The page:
During the spring, SAC headquarters became ambitious and began a large expansion. On July 1, 1947, seven new Bomb Groups were activated at Andrews Field. That is, they were established on paper. But there were not enough aircraft and personnel for them to become operational. Only two of the groups received B-29s. On September 24, 1947, the 2nd Bomb Group moved to Davis-Monthan in Arizona and the 98th Bombardment Group to Spokane, Washington. The other five groups were nothing more than "paper tigers." They were the 44th, 90th, 303rd, 305 and 306th. They remained at Andrews - unmanned and unequipped until September 6, 1948, when they were deactivated. The only group to survive this fate was the 306th Bombardment Group which moved to MacDill in August of 1948. It soon received the B-29 Superfortress.
The US Navy’s Birthday: October 13, 1775
The United States Navy traces its origins to the Continental Navy, which the Continental Congress established on 13 October 1775, by authorizing the procurement, fitting out, manning and dispatch of two armed vessels to cruise in search of munitions ships supplying the British Army in America. The legislation also established a Naval Committee to supervise the work. All together, the Continental Navy numbered some fifty ships over the course of the war, with approximately twenty warships active at its maximum strength.
After the American War for Independence, Congress sold the surviving ships of the Continental Navy and released the seamen and officers. The Constitution of the United States ratified in 1789, empowered Congress "to provide and maintain a navy." Acting on this authority, Congress ordered the construction and manning of six frigates in 1794, and the War Department administered naval affairs from that year until Congress established the Department of the Navy on 30 April 1798.
Not to be confused with the Navy Birthday or the founding of the Navy Department is Navy Day. The Navy League sponsored the first national observance of Navy Day in 1922 designed to give recognition to the naval service. The Navy League of New York proposed that the official observance be on 27 October in honor of President Theodore Roosevelt, who had been born on that day.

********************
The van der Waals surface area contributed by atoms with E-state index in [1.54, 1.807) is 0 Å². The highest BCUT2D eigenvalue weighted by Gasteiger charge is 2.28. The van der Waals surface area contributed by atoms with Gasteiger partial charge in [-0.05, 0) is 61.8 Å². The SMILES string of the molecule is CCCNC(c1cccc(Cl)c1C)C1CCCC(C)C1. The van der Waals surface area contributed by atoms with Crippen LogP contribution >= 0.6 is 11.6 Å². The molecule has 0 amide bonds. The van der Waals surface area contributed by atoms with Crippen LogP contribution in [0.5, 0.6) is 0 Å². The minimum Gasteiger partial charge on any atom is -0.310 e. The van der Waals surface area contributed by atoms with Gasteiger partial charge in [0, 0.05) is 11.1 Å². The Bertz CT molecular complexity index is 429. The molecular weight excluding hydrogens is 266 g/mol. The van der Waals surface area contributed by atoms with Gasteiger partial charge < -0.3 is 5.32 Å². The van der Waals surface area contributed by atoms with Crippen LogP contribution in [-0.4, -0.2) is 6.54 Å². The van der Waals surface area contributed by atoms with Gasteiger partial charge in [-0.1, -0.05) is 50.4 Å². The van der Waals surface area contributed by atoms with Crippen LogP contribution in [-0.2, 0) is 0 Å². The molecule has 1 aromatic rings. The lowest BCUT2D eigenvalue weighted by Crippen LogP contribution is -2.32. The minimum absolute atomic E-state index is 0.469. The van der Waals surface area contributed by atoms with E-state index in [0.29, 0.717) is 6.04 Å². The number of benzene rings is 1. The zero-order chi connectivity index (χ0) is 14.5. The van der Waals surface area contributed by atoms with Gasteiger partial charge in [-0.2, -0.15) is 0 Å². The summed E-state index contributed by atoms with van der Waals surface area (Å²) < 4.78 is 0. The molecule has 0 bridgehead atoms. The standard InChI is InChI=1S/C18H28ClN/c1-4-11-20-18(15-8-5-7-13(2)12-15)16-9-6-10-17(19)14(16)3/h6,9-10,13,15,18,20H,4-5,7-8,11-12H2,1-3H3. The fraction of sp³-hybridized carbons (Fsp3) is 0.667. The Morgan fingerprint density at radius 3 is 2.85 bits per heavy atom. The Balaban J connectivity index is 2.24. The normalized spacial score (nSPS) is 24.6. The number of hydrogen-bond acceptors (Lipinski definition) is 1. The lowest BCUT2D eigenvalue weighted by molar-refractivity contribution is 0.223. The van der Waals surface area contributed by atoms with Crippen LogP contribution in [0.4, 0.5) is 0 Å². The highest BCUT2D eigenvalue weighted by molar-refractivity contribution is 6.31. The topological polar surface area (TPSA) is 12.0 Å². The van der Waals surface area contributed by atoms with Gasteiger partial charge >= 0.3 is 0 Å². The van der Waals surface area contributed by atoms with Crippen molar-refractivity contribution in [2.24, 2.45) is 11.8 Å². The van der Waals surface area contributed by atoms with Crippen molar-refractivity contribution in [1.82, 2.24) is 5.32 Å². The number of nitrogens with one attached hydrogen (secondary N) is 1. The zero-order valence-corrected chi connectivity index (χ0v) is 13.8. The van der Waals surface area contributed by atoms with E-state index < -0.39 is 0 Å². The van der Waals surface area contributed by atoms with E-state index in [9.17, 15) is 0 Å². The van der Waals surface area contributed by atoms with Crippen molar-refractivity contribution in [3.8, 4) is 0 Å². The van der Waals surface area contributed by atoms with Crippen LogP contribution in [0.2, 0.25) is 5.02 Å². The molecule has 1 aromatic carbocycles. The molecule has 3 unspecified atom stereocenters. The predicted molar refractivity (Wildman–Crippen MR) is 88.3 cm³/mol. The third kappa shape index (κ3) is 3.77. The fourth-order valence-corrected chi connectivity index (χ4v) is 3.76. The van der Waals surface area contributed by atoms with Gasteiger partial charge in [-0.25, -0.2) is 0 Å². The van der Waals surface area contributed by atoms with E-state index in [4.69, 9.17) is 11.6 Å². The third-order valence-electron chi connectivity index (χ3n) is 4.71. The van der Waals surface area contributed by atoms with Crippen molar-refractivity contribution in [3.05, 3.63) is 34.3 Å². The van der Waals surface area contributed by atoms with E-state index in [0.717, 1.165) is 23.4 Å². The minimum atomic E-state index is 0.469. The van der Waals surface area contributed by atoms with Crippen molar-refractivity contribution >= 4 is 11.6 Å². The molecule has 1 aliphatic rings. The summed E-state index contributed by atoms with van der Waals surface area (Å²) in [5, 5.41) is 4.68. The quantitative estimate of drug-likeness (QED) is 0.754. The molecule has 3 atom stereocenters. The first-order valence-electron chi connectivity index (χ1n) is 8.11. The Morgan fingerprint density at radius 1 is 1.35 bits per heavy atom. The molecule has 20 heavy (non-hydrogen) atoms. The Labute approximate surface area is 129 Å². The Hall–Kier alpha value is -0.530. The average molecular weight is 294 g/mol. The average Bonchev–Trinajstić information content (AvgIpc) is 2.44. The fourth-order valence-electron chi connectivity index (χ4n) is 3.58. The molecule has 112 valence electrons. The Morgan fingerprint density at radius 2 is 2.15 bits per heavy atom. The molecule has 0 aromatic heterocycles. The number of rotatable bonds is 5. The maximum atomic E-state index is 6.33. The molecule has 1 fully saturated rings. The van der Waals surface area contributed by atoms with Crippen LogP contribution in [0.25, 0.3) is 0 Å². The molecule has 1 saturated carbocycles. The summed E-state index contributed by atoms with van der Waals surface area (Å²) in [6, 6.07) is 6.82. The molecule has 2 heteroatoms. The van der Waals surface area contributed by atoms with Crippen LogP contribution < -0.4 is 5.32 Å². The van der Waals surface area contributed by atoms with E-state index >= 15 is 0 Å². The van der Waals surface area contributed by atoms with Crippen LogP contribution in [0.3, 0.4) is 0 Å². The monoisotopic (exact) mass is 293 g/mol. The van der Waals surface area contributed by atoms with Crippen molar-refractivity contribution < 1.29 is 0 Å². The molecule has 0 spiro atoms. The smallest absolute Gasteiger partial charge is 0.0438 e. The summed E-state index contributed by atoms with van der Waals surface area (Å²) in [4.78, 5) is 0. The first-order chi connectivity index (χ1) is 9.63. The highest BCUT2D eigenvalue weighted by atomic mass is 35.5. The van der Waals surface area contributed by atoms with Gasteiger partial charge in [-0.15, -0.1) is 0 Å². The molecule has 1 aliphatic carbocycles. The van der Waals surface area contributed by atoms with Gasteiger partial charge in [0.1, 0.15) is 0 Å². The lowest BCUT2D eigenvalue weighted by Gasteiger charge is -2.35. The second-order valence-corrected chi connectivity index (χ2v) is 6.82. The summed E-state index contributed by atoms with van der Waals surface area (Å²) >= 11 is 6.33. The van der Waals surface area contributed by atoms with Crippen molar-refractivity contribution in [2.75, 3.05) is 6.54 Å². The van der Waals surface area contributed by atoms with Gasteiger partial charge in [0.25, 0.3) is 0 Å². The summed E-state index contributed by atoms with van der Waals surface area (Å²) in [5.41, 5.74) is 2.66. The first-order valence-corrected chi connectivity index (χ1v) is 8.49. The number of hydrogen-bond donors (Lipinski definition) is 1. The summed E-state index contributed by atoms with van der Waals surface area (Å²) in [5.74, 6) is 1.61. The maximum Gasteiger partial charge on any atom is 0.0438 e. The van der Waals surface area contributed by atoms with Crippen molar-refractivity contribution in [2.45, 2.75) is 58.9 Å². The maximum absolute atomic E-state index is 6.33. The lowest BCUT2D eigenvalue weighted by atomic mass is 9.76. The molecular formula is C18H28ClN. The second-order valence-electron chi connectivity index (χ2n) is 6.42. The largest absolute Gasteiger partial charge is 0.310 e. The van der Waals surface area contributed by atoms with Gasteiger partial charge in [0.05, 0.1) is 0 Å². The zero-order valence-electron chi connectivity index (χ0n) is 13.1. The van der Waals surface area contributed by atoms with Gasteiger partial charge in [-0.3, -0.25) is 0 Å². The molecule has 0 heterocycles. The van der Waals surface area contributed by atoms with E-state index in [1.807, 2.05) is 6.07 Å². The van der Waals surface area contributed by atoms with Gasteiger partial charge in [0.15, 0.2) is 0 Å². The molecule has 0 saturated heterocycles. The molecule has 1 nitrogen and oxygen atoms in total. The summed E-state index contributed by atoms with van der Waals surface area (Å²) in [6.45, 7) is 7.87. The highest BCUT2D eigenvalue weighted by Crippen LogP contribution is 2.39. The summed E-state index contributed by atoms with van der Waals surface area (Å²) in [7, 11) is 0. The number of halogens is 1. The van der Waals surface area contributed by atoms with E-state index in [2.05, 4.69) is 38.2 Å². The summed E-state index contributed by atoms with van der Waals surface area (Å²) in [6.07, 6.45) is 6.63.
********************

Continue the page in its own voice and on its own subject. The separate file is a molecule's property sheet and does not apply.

In 1972 Chief of Naval Operations (CNO) Admiral Elmo R. Zumwalt authorized recognition of 13 October as the Navy’s birthday. In contrast to Navy Day, the Navy Birthday is intended as an internal activity for members of the active forces and reserves, as well as retirees, and dependents. Since 1972 each CNO has encouraged a Navy-wide celebration of this occasion "to enhance a greater appreciation of our Navy heritage, and to provide a positive influence toward pride and professionalism in the naval service."
The US Coast Guard’s Birthday: August 4, 1790
The US Coast Guard’s official history began on 4th August 1790 when the first Congress authorized the construction of ten vessels to enforce federal tariff and trade laws and to prevent smuggling which is known variously through the nineteenth and early twentieth centuries as the Revenue Marine and the Revenue Cutter Service.
The service received its present name in 1915 under an act of Congress that merged the Revenue Cutter Service with the Life-Saving Service, thereby providing the nation with a single maritime service dedicated to saving life at sea and enforcing the nation's maritime laws. The Coast Guard began to maintain the country's aids to maritime navigation, including operating the nation's lighthouses, when President Franklin Roosevelt ordered the transfer of the Lighthouse Service to the Coast Guard in 1939. In 1946 Congress permanently transferred the Commerce Department's Bureau of Marine Inspection and Navigation to the Coast Guard, thereby placing merchant marine licensing and merchant vessel safety under the US Coast Guard’s purview.